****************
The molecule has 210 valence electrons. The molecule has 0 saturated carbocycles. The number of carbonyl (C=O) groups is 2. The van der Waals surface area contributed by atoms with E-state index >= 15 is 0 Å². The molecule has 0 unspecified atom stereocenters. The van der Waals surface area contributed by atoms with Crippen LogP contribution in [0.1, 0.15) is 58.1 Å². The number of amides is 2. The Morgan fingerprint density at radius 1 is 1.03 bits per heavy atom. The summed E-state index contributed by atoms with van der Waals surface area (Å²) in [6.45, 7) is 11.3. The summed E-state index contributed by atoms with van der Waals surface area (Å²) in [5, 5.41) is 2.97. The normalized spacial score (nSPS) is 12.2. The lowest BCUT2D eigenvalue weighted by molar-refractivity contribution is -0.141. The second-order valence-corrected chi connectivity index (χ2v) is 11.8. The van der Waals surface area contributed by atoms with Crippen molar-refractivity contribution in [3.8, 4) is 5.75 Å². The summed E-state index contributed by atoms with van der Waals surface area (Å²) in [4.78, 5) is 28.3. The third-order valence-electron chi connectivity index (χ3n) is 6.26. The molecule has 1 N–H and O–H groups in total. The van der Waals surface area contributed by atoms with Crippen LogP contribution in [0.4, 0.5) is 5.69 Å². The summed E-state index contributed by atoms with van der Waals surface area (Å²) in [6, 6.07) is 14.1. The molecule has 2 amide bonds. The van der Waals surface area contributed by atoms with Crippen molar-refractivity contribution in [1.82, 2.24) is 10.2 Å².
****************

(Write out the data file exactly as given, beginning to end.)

The molecule has 210 valence electrons. The molecule has 0 saturated carbocycles. The number of carbonyl (C=O) groups is 2. The van der Waals surface area contributed by atoms with E-state index >= 15 is 0 Å². The molecule has 0 unspecified atom stereocenters. The van der Waals surface area contributed by atoms with Crippen LogP contribution in [0.1, 0.15) is 58.1 Å². The number of amides is 2. The Morgan fingerprint density at radius 1 is 1.03 bits per heavy atom. The summed E-state index contributed by atoms with van der Waals surface area (Å²) in [6.45, 7) is 11.3. The summed E-state index contributed by atoms with van der Waals surface area (Å²) in [5, 5.41) is 2.97. The normalized spacial score (nSPS) is 12.2. The lowest BCUT2D eigenvalue weighted by molar-refractivity contribution is -0.141. The second-order valence-corrected chi connectivity index (χ2v) is 11.8. The van der Waals surface area contributed by atoms with Crippen molar-refractivity contribution in [3.8, 4) is 5.75 Å². The summed E-state index contributed by atoms with van der Waals surface area (Å²) in [4.78, 5) is 28.3. The third-order valence-electron chi connectivity index (χ3n) is 6.26. The molecule has 1 N–H and O–H groups in total. The van der Waals surface area contributed by atoms with Crippen LogP contribution in [0.4, 0.5) is 5.69 Å². The summed E-state index contributed by atoms with van der Waals surface area (Å²) in [6, 6.07) is 14.1. The molecule has 2 amide bonds. The van der Waals surface area contributed by atoms with Crippen molar-refractivity contribution in [1.82, 2.24) is 10.2 Å².